- Because of its connection to “The Detective”, Fox was contractually obligated to offer the lead to Sinatra, who promptly turned it down (he was 71). The usual suspects like Sylvester Stallone and Arnold Schwarzenegger passed, and practically every leading man in Hollywood was considered before the offer was made to TV star Bruce Willis, still relatively new to film. An informal survey conducted by CinemaScore showed Fox executives that Willis’ participation would not have a negative impact for audiences, and Willis got the part (though Fox did omit his image from some of the early posters).
- Before “Die Hard”, ’80s action movies were dominated by big guys with big muscles and bigger guns. Bruce Willis’ smaller physique, mixed with his natural smart-ass charm, turned John McClane into more of an everyman. McClane isn’t an unstoppable Superman, he’s an average Joe (albeit an average Joe with police training) in-over-his-head and making it up as he goes. Willis’ on-screen charisma helps us relate to the unrelatable.
- The businessman on the plane who tells John to take his shoes off is played by Robert Lesser, who shows up in one of my favorite Christmas movies: “Ernest Saves Christmas“.
- Oh Alan, you are sorely missed. As the most British German person ever, Rickman owns the film with a performance that could have easily been overshadowed by the action and effects. His Gruber is proof that some stories need a villain more interesting than the hero.
- Shoutout to cinematographer Jan de Bont; capturing the action sequences in excellent compositions, as well as filming several scenes “in-camera”, giving them a better flow than quick edits would. De Bont would go on to direct a few action movies of his own, including “Speed” (aka “Die Hard on a Bus”).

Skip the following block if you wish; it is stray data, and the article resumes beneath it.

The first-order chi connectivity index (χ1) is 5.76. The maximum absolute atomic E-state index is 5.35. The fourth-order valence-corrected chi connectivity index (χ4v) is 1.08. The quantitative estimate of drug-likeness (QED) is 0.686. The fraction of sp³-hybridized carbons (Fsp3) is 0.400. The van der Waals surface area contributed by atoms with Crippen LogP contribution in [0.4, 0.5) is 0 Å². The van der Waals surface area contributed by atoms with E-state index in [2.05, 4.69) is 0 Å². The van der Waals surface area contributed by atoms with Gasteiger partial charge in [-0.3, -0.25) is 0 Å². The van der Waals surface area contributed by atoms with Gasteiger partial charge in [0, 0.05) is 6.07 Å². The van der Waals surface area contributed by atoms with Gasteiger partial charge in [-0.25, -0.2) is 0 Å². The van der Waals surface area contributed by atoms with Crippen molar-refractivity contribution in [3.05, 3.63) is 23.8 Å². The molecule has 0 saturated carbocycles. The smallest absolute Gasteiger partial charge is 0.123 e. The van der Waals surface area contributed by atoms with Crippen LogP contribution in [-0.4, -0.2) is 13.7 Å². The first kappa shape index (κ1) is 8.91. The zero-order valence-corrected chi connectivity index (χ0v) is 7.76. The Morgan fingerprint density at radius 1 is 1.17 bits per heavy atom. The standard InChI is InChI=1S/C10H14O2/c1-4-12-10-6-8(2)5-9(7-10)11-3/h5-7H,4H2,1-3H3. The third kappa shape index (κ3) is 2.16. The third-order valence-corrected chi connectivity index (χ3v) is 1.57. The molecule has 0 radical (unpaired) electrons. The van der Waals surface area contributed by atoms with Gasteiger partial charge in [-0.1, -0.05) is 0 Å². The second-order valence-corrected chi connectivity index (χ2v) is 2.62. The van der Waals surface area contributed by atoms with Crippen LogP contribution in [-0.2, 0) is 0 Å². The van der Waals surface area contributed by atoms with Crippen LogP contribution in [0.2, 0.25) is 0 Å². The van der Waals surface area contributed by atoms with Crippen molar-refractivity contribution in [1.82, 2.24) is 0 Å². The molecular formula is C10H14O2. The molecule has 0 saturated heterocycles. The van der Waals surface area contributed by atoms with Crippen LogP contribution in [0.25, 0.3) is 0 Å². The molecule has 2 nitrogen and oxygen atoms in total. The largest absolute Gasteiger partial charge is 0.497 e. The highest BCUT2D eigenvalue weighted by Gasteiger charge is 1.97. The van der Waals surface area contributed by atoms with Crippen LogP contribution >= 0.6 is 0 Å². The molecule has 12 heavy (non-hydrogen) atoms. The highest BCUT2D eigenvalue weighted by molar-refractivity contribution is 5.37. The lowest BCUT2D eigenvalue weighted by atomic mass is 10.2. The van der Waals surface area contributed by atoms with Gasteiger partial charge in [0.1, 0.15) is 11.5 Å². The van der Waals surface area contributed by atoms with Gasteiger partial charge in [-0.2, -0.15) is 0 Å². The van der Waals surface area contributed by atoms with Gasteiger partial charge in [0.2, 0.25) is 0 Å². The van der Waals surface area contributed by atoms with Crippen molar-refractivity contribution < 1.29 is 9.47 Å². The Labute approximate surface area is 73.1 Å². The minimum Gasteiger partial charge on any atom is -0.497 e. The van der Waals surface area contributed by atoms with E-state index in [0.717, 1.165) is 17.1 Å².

- Hey Carl! Yes, I know the character’s name is Al, but when Reginald VelJohnson plays a cop, he’s Carl Winslow from “Family Matters”. End of discussion.
- Shout-out to my GF, who correctly pointed out that Argyle the limo driver is listening to the same song (Steve Wonder’s “Skeletons”) every time we cut back to him, even when significant time has elapsed. How long is that song?
- This may be the first movie to feature the “Chekhov’s C4 explosive” trope.
- I’ve spent so much time watching older, Code-era movies that when an NFR entry features excessive violence and language, it sticks out. Speaking of…
- “Yippee-ki-yay, motherfucker” is a continuation of McClane’s fondness for Roy Rogers, who used the similar catchphrase “Yippee-ki-yay, kids!” on his TV show. Rogers was 77 when “Die Hard” was released, and I would love to know if he ever learned of his unintentional contribution to pop culture.
- That’s two movies in a row I have covered that feature Paul Gleason as the kind of arrogant authority figure only he could play. I wonder how many weeks of detention Gruber is gonna get?
- Is everyone in this movie a corrupt asshole? Between Holly’s coked-out co-worker, the LAPD officers, the FBI Agents Johnson, and the TV reporter, the only two morally just people in this movie are the rogue New York cop and the coldblooded murderer/thief.
- Rickman’s giving that great a performance AND he does a flawless American accent? Where is his Oscar?
- Kudos to this film’s sound mixers. I usually have to adjust the volume a lot when I’m watching an action movie, but “Die Hard” is pretty level for the whole runtime. The dialogue was coherent, yet the violence was not deafening. Well done, everyone.
- McClane picking glass out of his bloodied feet is one of the more disturbing images in moviedom. This is either Quentin Tarantino’s favorite or least favorite scene.
- With its skyscraper setting, fiery action scenes and helicopter finale, you can definitely see the “Towering Inferno” influence on this film. It’s just like “Towering Inferno”, but with boobs and swearing!